Mar 17, 2015 Vilijus rated it it was amazing  ·  review of another edition
Again, 5 stars. The more I read of Earthsea, the more fond of it I become; it's already up to the point where while reading stories from Tales from Earthsea my heart was warming with each sentence. Le Guin certainly has her brilliant, base-knowledge kind of way of telling stories. Although two of these stories might qualify as short novels, this was one of the best short story-oriented books that I've read in my life. Loved every bit of it. The Description of Earthsea is an interesting idea, des ...more
Oct 19, 2013 Vicky rated it it was ok  ·  review of another edition
Some of this was ok other parts were torture to read so boring I found myself skimming. I had already bought this whole series or there is no way I would finish reading it but just one more to go.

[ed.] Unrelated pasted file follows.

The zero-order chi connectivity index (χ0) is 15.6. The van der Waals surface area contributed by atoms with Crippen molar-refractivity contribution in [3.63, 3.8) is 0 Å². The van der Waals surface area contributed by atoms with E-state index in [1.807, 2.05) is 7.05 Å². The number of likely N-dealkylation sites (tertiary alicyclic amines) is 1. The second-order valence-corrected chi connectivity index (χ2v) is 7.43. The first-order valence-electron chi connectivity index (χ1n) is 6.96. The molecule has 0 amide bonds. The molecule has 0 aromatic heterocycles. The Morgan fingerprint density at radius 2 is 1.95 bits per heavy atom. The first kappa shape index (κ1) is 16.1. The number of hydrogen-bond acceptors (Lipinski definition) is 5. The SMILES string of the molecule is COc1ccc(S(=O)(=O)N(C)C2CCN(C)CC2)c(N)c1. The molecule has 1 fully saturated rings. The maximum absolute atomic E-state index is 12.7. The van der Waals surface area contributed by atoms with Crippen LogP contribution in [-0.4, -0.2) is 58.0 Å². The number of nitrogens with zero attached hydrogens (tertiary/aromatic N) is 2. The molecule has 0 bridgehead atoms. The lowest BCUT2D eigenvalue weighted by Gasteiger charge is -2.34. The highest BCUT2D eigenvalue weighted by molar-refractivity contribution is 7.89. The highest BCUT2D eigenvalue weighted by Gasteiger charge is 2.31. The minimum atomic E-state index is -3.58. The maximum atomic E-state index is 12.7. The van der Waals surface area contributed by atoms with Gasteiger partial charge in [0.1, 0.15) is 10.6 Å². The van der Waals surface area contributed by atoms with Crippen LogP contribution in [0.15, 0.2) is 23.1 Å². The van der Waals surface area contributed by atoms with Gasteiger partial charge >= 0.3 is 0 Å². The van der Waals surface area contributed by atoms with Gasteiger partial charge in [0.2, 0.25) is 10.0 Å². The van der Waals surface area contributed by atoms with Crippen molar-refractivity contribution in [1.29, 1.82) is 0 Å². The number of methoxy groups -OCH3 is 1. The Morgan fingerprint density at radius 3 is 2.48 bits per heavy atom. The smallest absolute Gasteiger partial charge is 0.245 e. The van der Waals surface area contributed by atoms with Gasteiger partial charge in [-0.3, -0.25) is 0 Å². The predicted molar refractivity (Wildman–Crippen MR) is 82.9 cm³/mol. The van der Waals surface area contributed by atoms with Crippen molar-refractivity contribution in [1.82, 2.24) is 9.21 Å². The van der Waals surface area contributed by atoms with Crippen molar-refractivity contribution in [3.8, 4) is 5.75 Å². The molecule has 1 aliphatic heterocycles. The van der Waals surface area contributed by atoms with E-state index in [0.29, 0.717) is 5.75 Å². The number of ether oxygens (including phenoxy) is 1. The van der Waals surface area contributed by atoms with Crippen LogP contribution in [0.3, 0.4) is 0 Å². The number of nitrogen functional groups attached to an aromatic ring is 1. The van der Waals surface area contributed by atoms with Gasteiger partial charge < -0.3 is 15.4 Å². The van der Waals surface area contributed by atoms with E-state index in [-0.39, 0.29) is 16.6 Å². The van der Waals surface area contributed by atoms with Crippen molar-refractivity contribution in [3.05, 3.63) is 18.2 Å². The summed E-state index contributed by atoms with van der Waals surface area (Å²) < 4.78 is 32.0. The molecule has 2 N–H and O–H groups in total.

Cyndy Aleo
Technically, Tales from Earthsea was the fifth book written as part of Ursula LeGuin's Earthsea Cycle, but it doesn't follow the story that began with A Wizard of Earthsea chronologically. It does, however, provide some fascinating background information and "history" for the world of Earthsea.

::: Tales? :::

Tales from Earthsea contains several different tales: a novella, four short stories, and a "history" of the world of Earthsea. The novella is called The Finder, and tells the story of Otter/T
Apr 22, 2017 Priya rated it liked it  ·  review of another edition
The first story in the book, a novella titled The Finder, told the story of how the school of wizardry at the island of Roke came to be. I have never been much fond of creation-stories. To add to that, this seemed deliberately written to sound archaic. It was a huge put-off after my exhilarating run through the first four books of the Earthsea cycle. I abandoned the short story collection for an entire week before picking up where I had left off. The Finder was, fortunately, the only story in th ...more
Книжни Криле